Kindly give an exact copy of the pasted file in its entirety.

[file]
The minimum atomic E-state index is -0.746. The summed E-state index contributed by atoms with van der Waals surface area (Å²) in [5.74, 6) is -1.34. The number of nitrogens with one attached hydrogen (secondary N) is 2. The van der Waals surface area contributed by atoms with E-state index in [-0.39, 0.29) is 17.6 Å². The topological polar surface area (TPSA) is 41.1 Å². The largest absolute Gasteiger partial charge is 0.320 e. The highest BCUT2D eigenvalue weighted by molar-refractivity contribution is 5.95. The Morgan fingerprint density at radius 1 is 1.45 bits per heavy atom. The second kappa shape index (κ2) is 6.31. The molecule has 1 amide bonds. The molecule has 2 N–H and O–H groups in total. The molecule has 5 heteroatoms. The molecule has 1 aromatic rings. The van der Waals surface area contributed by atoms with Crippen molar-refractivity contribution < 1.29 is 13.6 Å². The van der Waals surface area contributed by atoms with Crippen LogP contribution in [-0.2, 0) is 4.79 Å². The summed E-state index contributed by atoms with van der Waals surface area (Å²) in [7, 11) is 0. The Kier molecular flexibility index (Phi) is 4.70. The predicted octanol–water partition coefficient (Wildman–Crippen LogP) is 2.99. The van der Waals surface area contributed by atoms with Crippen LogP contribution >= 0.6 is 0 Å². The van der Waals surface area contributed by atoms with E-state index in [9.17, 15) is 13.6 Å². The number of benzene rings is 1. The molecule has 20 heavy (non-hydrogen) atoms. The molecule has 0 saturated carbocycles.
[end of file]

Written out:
The minimum atomic E-state index is -0.746. The summed E-state index contributed by atoms with van der Waals surface area (Å²) in [5.74, 6) is -1.34. The number of nitrogens with one attached hydrogen (secondary N) is 2. The van der Waals surface area contributed by atoms with E-state index in [-0.39, 0.29) is 17.6 Å². The topological polar surface area (TPSA) is 41.1 Å². The largest absolute Gasteiger partial charge is 0.320 e. The highest BCUT2D eigenvalue weighted by molar-refractivity contribution is 5.95. The Morgan fingerprint density at radius 1 is 1.45 bits per heavy atom. The second kappa shape index (κ2) is 6.31. The molecule has 1 amide bonds. The molecule has 2 N–H and O–H groups in total. The molecule has 5 heteroatoms. The molecule has 1 aromatic rings. The van der Waals surface area contributed by atoms with Crippen molar-refractivity contribution < 1.29 is 13.6 Å². The van der Waals surface area contributed by atoms with Crippen LogP contribution in [-0.2, 0) is 4.79 Å². The summed E-state index contributed by atoms with van der Waals surface area (Å²) in [7, 11) is 0. The Kier molecular flexibility index (Phi) is 4.70. The predicted octanol–water partition coefficient (Wildman–Crippen LogP) is 2.99. The van der Waals surface area contributed by atoms with Crippen LogP contribution >= 0.6 is 0 Å². The van der Waals surface area contributed by atoms with E-state index in [9.17, 15) is 13.6 Å². The number of benzene rings is 1. The molecule has 20 heavy (non-hydrogen) atoms. The molecule has 0 saturated carbocycles.